The Solar Panel Rebate (That we are not allowed to call a rebate!)

By Finn Peacock – Chartered Electrical Engineer, Ex-CSIRO, Founder of SolarQuotes

The current legislation means that the solar rebate started to reduce one fifteenth every year from Jan 2017 until it drops to zero in 2032.

So, despite what you might have heard, there are no plans to axe the rebate overnight – it will be a very gradual reduction.

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What most people aren't aware of is that the dollar value of this 'solar rebate' could plunge at any time if demand for solar systems suddenly increases.

How so? I go over the exact mechanism (known as STC creation) further down the page, but in a nutshell, the system 'self regulates'.

What that means is, if the market for solar runs hot, the value of the 'rebate' goes down in step with a thing called the 'STC price'. The STC price can have a value between $0 and $40. In other words, $40 is the highest it can go by law.

The STC system is designed so they will normally stay near their maximum price of $40 each, but if demand for solar is high then their price can fall.

So – the higher the STC price, the more the 'rebate' is worth. 

At the time of writing (May 2018) the value of an STC is around $37-$38. This translates into a rebate of roughly $650 per kW installed based on the lower end of the range

The rebate that is not officially a rebate!

To make things confusing, the current "Rebate" for anyone buying a solar system of up to 100kW is called the STC program. Which stands for Small-scale Technology Certificate.

STC's are created when new solar systems are installed. As an example, a new 5kW solar system in Sydney will create 89 STC's.

89 STC's at a value of $37 per STC = $3239. This is what you would see as the "solar rebate" discount on your solar quote.

The government says that this "STC program" is not a "solar rebate". From their website:

"Under the Small-scale Renewable Energy Scheme the reduction in the cost of your solar panel is not a rebate. You will not qualify for any Government-based financial recompense at the completion of any process relating to STCs."

I think what our bureaucratic friends are trying to get across is that the thousands of dollars you get off your solar system price (usually by assigning the rights to its STC certificates to your installer) does not actually come from the government.

It is a government scheme, but it compels other people to buy your certificates. So it is a government run scheme, using other people's money.

There are no special restrictions around claiming the 'rebate'

This solar rebate Financial Incentive subsidises the upfront cost of installing a solar power system and is not means tested in any way.

The only criteria for claiming it are:

1) Your system is less than 100kW in size.

2) You get it installed and designed by a Clean Energy Council accredited professional.

3) You use panels and inverters that are approved for use in Australia by the Clean Energy Council.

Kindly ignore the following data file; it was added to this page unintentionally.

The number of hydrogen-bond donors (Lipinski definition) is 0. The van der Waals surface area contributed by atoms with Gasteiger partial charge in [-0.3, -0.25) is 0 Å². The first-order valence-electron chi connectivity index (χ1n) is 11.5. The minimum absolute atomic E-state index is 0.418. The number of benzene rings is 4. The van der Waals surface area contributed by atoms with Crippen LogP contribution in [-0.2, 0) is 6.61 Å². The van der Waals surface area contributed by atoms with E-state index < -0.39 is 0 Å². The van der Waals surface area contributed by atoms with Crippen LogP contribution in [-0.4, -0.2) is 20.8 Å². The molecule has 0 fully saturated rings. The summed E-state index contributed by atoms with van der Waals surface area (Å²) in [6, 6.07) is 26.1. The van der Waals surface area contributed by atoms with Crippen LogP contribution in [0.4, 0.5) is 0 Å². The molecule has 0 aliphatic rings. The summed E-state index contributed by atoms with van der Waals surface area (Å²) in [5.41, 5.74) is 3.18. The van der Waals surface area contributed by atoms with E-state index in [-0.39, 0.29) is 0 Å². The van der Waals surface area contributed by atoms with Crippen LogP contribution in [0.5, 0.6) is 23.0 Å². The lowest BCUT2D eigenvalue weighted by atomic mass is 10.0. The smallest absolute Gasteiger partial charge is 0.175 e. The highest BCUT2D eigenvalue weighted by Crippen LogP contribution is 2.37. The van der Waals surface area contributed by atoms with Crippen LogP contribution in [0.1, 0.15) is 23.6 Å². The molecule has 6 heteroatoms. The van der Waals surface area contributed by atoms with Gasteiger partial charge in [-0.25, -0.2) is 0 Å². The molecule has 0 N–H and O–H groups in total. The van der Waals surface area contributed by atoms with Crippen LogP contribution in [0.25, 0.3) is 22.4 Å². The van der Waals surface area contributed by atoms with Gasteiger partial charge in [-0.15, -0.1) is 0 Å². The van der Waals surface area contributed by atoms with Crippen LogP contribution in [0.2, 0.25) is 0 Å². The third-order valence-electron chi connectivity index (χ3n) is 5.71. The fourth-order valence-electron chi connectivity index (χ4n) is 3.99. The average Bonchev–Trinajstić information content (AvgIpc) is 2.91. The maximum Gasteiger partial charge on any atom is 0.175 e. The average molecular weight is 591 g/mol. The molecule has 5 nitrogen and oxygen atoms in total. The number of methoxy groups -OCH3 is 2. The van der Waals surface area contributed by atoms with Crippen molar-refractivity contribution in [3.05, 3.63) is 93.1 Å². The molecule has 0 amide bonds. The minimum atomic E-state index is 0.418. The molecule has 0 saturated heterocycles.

Note: Do not confuse this 'rebate' with the Feed In Tariff (FiT). The FiT is a State Government subsidy in which most states force electricity retailers to pay you a minumum tariff for the electricity that your solar system will export to the grid.

You don't need to fill out any tedious paperwork to claim the 'rebate'

Paperwork sucks – the installers are the ones who will claim the rebate on your behalf (and apply it to the final cost of your system, effectively acting as a discount), so leave it all to them.

Why you should consider getting quotes for solar sooner rather than later

As mentioned above, the amount of 'rebate' you can claim depends on the current market price of an STC. 

When more people are buying solar, more STC's are being created – meaning the price of STC's generally decreases (Supply and demand – gotta love economics 101!).

A few years ago, when the government really looked like it was going to scrap the rebate, demand for solar installations caused the price of STC's to drop to $17.50 – less than half of what it is now.

So if you got a 5kW system today, you'd claim a 'rebate' of approximately $3,250 (5kW x $650  = $3,250). However, if demand for solar goes up and the STC price drops to $17.50 again, you'd only be able to claim a 'rebate' of under $1,500 for the exact same system. 

If you get 3 free quotes for solar now, that's the first step towards locking in the current 'rebate' based on an STC price of ~$37 – but if you wait, the STC price could drop and significantly reduce the savings you can claim.

If you're considering installing solar panels for your home or business, SolarQuotes can help you get quotes from high-quality installers quickly and easily:

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About Finn Peacock

I'm a Chartered Electrical Engineer, Solar and Energy Efficiency nut, dad, and founder of SolarQuotes.com.au. My last "real job" was working for the CSIRO in their renewable energy division.

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